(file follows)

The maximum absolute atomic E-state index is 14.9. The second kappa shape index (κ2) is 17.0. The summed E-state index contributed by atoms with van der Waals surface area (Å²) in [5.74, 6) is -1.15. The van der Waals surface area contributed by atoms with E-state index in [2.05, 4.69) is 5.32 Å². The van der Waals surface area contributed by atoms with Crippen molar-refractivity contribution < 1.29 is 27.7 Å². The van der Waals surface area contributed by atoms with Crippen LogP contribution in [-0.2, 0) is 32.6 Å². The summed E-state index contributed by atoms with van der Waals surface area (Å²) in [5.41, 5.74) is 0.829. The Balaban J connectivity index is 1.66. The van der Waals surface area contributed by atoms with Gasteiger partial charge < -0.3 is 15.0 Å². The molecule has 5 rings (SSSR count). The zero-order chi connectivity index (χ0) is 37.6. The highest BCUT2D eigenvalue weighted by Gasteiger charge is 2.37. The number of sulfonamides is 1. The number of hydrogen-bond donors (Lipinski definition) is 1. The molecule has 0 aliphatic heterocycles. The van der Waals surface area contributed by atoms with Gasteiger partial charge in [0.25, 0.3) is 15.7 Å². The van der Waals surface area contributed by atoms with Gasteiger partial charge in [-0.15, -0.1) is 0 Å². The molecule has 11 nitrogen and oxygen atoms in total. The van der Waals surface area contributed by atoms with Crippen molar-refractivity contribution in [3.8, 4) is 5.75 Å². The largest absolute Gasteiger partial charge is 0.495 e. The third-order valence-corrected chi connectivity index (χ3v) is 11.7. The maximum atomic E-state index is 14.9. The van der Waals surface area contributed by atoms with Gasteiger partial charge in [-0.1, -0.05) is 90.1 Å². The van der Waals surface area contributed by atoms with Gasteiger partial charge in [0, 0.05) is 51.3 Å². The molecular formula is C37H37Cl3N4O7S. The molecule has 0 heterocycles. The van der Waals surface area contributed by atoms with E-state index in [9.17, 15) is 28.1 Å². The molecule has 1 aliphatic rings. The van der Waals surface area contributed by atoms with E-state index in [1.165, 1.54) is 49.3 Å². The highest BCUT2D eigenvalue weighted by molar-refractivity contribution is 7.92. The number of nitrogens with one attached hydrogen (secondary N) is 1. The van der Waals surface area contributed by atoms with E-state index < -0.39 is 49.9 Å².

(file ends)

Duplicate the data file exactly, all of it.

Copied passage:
The maximum absolute atomic E-state index is 14.9. The second kappa shape index (κ2) is 17.0. The summed E-state index contributed by atoms with van der Waals surface area (Å²) in [5.74, 6) is -1.15. The van der Waals surface area contributed by atoms with E-state index in [2.05, 4.69) is 5.32 Å². The van der Waals surface area contributed by atoms with Crippen molar-refractivity contribution < 1.29 is 27.7 Å². The van der Waals surface area contributed by atoms with Crippen LogP contribution in [-0.2, 0) is 32.6 Å². The summed E-state index contributed by atoms with van der Waals surface area (Å²) in [5.41, 5.74) is 0.829. The Balaban J connectivity index is 1.66. The van der Waals surface area contributed by atoms with Gasteiger partial charge < -0.3 is 15.0 Å². The molecule has 5 rings (SSSR count). The zero-order chi connectivity index (χ0) is 37.6. The highest BCUT2D eigenvalue weighted by Gasteiger charge is 2.37. The number of sulfonamides is 1. The number of hydrogen-bond donors (Lipinski definition) is 1. The molecule has 0 aliphatic heterocycles. The van der Waals surface area contributed by atoms with Gasteiger partial charge in [0.25, 0.3) is 15.7 Å². The van der Waals surface area contributed by atoms with Gasteiger partial charge in [-0.15, -0.1) is 0 Å². The molecule has 11 nitrogen and oxygen atoms in total. The van der Waals surface area contributed by atoms with Crippen molar-refractivity contribution in [3.8, 4) is 5.75 Å². The largest absolute Gasteiger partial charge is 0.495 e. The third-order valence-corrected chi connectivity index (χ3v) is 11.7. The maximum atomic E-state index is 14.9. The van der Waals surface area contributed by atoms with Gasteiger partial charge in [-0.1, -0.05) is 90.1 Å². The van der Waals surface area contributed by atoms with Gasteiger partial charge in [0, 0.05) is 51.3 Å². The molecular formula is C37H37Cl3N4O7S. The molecule has 0 heterocycles. The van der Waals surface area contributed by atoms with E-state index in [9.17, 15) is 28.1 Å². The molecule has 1 aliphatic rings. The van der Waals surface area contributed by atoms with E-state index in [1.165, 1.54) is 49.3 Å². The highest BCUT2D eigenvalue weighted by molar-refractivity contribution is 7.92. The number of nitrogens with one attached hydrogen (secondary N) is 1. The van der Waals surface area contributed by atoms with E-state index < -0.39 is 49.9 Å².